Is cake a form of Jell-O? Is Jell-O a form of cake?
This is the question a confused internet has been asking ever since a viral video from the Huffington Post introduced the concept of "raindrop cake" to confused US viewers on Thursday.
And no, this isn't an April Fools' prank. The transparent, wobbly confection reportedly dissolves into a pool of liquid and melts away if not eaten promptly.
But what exactly is it?
You might be thinking, "That's clearly a lump of Jell-O." But not so fast. The raindrop cake, or mizu shingen mochi, is supposedly a variant of rice cake, originally made with pristine water from the Japanese Alps and solidified using granulated sugar, agar (a jelly like substance), and soybean powder.
So … wouldn't a recipe involving a jelly-like substance make this not-actually-a-rice-cake kind of like Jell-O? No, no, my friend, clearly it's a jelly cake. The raindrop cake originally made quite a splash (pun possibly intended) when it debuted in Japan in 2014. Japanese foodies hailed its gorgeous Zen aesthetic and its nearly calorie-free, vegan makeup.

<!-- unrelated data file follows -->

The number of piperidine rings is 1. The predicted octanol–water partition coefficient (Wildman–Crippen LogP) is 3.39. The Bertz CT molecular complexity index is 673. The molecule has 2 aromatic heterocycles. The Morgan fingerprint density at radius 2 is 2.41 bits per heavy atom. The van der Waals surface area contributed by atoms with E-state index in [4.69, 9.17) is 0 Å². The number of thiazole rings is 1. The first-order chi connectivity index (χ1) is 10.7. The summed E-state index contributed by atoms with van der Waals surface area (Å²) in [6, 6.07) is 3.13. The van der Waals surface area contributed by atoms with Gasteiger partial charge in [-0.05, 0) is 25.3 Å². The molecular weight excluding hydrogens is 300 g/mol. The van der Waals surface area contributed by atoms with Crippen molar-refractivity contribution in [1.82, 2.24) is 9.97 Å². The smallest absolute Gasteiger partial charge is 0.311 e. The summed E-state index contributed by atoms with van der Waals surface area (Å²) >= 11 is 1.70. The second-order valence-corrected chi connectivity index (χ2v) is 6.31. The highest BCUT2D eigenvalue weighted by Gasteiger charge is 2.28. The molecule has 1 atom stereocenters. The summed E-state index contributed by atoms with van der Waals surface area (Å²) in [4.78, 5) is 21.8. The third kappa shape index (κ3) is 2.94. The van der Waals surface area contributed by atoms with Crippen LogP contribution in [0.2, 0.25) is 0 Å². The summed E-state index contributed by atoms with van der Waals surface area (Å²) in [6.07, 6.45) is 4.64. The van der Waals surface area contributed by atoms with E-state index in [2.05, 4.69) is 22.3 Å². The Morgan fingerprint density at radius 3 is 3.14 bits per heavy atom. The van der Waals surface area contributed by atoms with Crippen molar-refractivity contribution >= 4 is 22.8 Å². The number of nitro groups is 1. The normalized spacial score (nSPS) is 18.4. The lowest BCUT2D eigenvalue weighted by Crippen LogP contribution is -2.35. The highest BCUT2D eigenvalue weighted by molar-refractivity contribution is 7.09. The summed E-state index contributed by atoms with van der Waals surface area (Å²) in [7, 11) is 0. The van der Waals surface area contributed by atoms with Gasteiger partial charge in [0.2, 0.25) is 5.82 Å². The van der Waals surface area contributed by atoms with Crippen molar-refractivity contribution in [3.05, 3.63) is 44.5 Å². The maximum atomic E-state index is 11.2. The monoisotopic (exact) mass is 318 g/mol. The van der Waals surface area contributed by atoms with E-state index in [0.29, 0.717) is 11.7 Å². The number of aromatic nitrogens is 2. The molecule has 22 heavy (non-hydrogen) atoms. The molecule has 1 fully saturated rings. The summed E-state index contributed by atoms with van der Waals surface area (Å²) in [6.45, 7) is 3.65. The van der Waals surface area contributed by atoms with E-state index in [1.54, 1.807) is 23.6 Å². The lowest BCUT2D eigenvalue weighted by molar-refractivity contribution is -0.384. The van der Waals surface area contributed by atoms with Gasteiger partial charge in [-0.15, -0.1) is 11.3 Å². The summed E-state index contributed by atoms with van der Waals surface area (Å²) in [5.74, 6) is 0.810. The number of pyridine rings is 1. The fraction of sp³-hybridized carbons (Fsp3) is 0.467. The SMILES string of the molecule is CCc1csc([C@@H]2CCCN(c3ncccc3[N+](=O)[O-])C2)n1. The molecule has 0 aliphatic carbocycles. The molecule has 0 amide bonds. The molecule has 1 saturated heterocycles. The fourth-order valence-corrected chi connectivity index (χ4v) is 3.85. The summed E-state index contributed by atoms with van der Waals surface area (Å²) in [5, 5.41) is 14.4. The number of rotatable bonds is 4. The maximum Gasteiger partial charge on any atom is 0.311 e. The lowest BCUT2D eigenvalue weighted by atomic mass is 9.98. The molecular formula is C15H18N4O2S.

But when HuffPo shared its video (embedded at the top of this page) announcing the food's upcoming arrival in New York this weekend, Americans were less than impressed. Most of the comments on the video, which currently has more than 3 million views, are remarking on its consistency and arguing that the cake is a lie.
"This is called clear jello Huffpost," wrote one offended Facebook user. "This is SO NOT exciting."
The most upvoted post thus far is simply a comparison of the recipes of cake and Jell-O. (Spoiler alert: One of them is more like shingen mochi than the other.)
And HuffPo didn't fare much better on Tumblr:
Apparently you can lead a horde of internet citizens to a raindrop cake, but you can't make them … drink.